27. 27. Importance of government support both on the production and consumption side
    28. 28. Role and effectiveness of government intervention in maximizing benefits of large-scale investments and minimizing costs of sector development
    29. 29. Environmental protection
    30. 30. SEIA - weak compliance
    31. 31. Smallholder participation
    32. 32. Enhancing smallholder productivity and market access
    33. 33. Mechanisms for FPIC, avenues for legal recourse
    34. 34. Land tenure security
    35. 35. Stimulating investments in suitable and available land</li></li></ul><li>Deforestation from industrial plantations<br />Carbon cycle implications<br /><ul><li>Murdiyarso et al (2010) estimate total carbon loss of 1486 ± 183 MgCO2/ha
    36. 36. Fargione et al (2008) estimate 1294-3452 MgCO2/ha total carbon loss  420 to 840 years to recover the ‘carbon debt’ of peatland forest conversion to palm oil
    37. 37. Wicke et al (2008) estimate 8-16 years payback time from palm-oil based electricity production on logged-over forest</li></li></ul><li>Socio-economic impacts<br /><ul><li>Employees
    38. 38. Livelihood improvements observed in several sites due to increased incomes and improved access to social services
    39. 39. Mixed or negative impacts in others due to poor employment conditions, and not meeting promises or expectations
    40. 40. Gains from regularity of income rather than amounts
    41. 41. Majority of jobs on palm oil plantations go to ‘migrants’
    42. 42. Land losing households
    43. 43. Growing landlessness
    44. 44. Loss of agricultural and forest incomes from displacement of cropland and forest
    45. 45. Additional labour burden due to increased distance of forests and greater dependence on purchased foodstuffs
    46. 46. CSR practices and land compensation payments failed to benefit those most negatively affected</li></li></ul><li>Improving sector governance<br /><ul><li>Avoided Deforestation
    47. 47. Stronger regulation of large-scale producers (policy orientations, bank credit lines, monitoring)
    48. 48. Support to increase smallholder yields
    49. 49. Critical importance of full carbon accounting
    50. 50. Protection of Vulnerable Groups
    51. 51. Controlled expansion of outgrower schemes (legal literacy, contracts, proof of concept)
    52. 52. Protection of customary land users: legal protection of rights + negotiation process inc. detailed/written description of benefits and their distribution
    53. 53. Leveraging co-benefits
    54. 54. Preferential hiring/benefits flows to customary rights holders and land losing households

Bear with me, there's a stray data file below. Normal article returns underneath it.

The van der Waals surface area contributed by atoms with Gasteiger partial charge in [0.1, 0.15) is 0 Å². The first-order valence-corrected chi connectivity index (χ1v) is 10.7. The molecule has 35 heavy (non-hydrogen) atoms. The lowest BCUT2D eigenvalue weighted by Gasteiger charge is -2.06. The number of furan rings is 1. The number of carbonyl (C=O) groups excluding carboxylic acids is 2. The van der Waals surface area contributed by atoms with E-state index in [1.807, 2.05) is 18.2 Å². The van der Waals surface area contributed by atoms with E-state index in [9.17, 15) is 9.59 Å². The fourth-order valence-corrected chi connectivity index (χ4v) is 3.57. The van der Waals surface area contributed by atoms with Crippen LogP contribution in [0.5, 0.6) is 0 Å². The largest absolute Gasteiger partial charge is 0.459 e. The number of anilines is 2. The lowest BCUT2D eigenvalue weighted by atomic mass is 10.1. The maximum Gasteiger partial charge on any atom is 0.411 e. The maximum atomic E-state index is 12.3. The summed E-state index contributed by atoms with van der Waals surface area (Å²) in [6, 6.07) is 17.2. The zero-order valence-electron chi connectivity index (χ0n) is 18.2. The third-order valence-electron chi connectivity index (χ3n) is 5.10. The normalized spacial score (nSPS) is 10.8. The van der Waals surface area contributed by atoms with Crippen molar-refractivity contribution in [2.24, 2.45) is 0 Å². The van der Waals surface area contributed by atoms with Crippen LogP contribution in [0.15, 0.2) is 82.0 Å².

55. 55. Overcoming barriers to market entry by poorer households</li></li></ul><li>Governing biofuel finance<br /><ul><li>Apply sustainability criteria (i.e. EU RED) to all forms of foreign public finance including investments by state-owned companies
    56. 56. Stimulate responsible investment among pension funds
    57. 57. Integrate sustainability issues in bank risk management
    58. 58. Make sustainability reporting mandatory
    59. 59. Stimulate financial sector to set up independent compliance and grievance mechanisms</li></li></ul><li>Access to credible information<br /><ul><li>Corporate lobbying (e.g.Alan Oxley, World Growth Institute (WGI) and International Trade Strategies Global (ITS Global) vs NGO advocacy (e.g. Greenpeace and Wahli-FOE-Indonesia)
    60. 60. Key misconception – “..two thirds of forest clearance is driven by low-income people in poor countries”
    61. 61. ‘An Open Letter about Scientific Credibility and the Conservation of Tropical Forests’ (Laurance et al, 25 October 2010) – “…significant distortions, misrepresentations, or misinterpretations of fact.”
    62. 62. WGI/ITS fails to comprehend or is failing to convey accurately the real and growing magnitude of industrial drivers as a threat to tropical forests.</li></ul>Laurance, W.F. et al, 2010. ‘An Open Letter about Scientific Credibility and the Conservation of Tropical Forests’. http://conservationbytes.com/2010/10/25/wolvesinsheep’sclothing:industriallobbyistsandthedestructionoftropicalforests/<br />Oxley, A., 2010. Reaction (to above) from Alan Oxley. Available at: http://conservationbytes.com/2010/10/29/wolves-masquerading-as-sheep/<br />
    63. 63. Policy options<br /><ul><li>Target palm oil investments on degraded land – requires improvements in spatial planning
    64. 64. Increase yields by using inorganic nitrogen fertilisers and/or POME as organic fertiliser – in Malaysia required new law prohibiting discharge into waterways
    65. 65. Collection of methane from POME treatment – CERs through CDM projects
    66. 66. Promote Palm Fatty Acid Distillate-based electricity production? (alternative uses include animal feed and soap industry)</li></ul>Sources: Wicke et al, 2008 and 2011<br />
    67. 67. Thank you<br />www.cifor.org<br />